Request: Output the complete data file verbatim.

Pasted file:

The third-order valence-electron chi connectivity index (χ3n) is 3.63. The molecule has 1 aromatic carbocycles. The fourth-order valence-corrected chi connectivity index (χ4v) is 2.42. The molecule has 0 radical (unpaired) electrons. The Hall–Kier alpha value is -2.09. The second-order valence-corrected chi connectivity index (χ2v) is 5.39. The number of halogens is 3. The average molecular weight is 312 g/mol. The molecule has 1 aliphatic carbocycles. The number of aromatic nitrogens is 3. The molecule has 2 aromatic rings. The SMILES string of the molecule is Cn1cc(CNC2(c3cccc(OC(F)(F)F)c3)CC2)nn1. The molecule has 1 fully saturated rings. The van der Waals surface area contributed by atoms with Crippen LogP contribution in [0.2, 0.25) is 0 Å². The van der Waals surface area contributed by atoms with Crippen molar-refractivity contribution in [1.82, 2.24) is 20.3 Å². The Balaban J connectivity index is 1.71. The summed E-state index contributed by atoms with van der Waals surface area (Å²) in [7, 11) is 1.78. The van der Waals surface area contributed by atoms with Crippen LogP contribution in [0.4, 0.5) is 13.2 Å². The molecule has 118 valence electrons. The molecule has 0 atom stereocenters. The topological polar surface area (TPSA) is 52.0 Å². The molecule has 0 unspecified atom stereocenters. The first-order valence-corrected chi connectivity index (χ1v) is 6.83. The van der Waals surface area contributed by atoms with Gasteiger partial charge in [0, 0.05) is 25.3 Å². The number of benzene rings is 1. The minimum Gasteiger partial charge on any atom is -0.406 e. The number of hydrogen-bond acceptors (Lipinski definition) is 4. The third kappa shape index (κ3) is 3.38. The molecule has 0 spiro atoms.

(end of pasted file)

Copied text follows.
The third-order valence-electron chi connectivity index (χ3n) is 3.63. The molecule has 1 aromatic carbocycles. The fourth-order valence-corrected chi connectivity index (χ4v) is 2.42. The molecule has 0 radical (unpaired) electrons. The Hall–Kier alpha value is -2.09. The second-order valence-corrected chi connectivity index (χ2v) is 5.39. The number of halogens is 3. The average molecular weight is 312 g/mol. The molecule has 1 aliphatic carbocycles. The number of aromatic nitrogens is 3. The molecule has 2 aromatic rings. The SMILES string of the molecule is Cn1cc(CNC2(c3cccc(OC(F)(F)F)c3)CC2)nn1. The molecule has 1 fully saturated rings. The van der Waals surface area contributed by atoms with Crippen LogP contribution in [0.2, 0.25) is 0 Å². The van der Waals surface area contributed by atoms with Crippen molar-refractivity contribution in [1.82, 2.24) is 20.3 Å². The Balaban J connectivity index is 1.71. The summed E-state index contributed by atoms with van der Waals surface area (Å²) in [7, 11) is 1.78. The van der Waals surface area contributed by atoms with Crippen LogP contribution in [0.4, 0.5) is 13.2 Å². The molecule has 118 valence electrons. The molecule has 0 atom stereocenters. The topological polar surface area (TPSA) is 52.0 Å². The molecule has 0 unspecified atom stereocenters. The first-order valence-corrected chi connectivity index (χ1v) is 6.83. The van der Waals surface area contributed by atoms with Gasteiger partial charge in [0, 0.05) is 25.3 Å². The number of benzene rings is 1. The minimum Gasteiger partial charge on any atom is -0.406 e. The number of hydrogen-bond acceptors (Lipinski definition) is 4. The third kappa shape index (κ3) is 3.38. The molecule has 0 spiro atoms.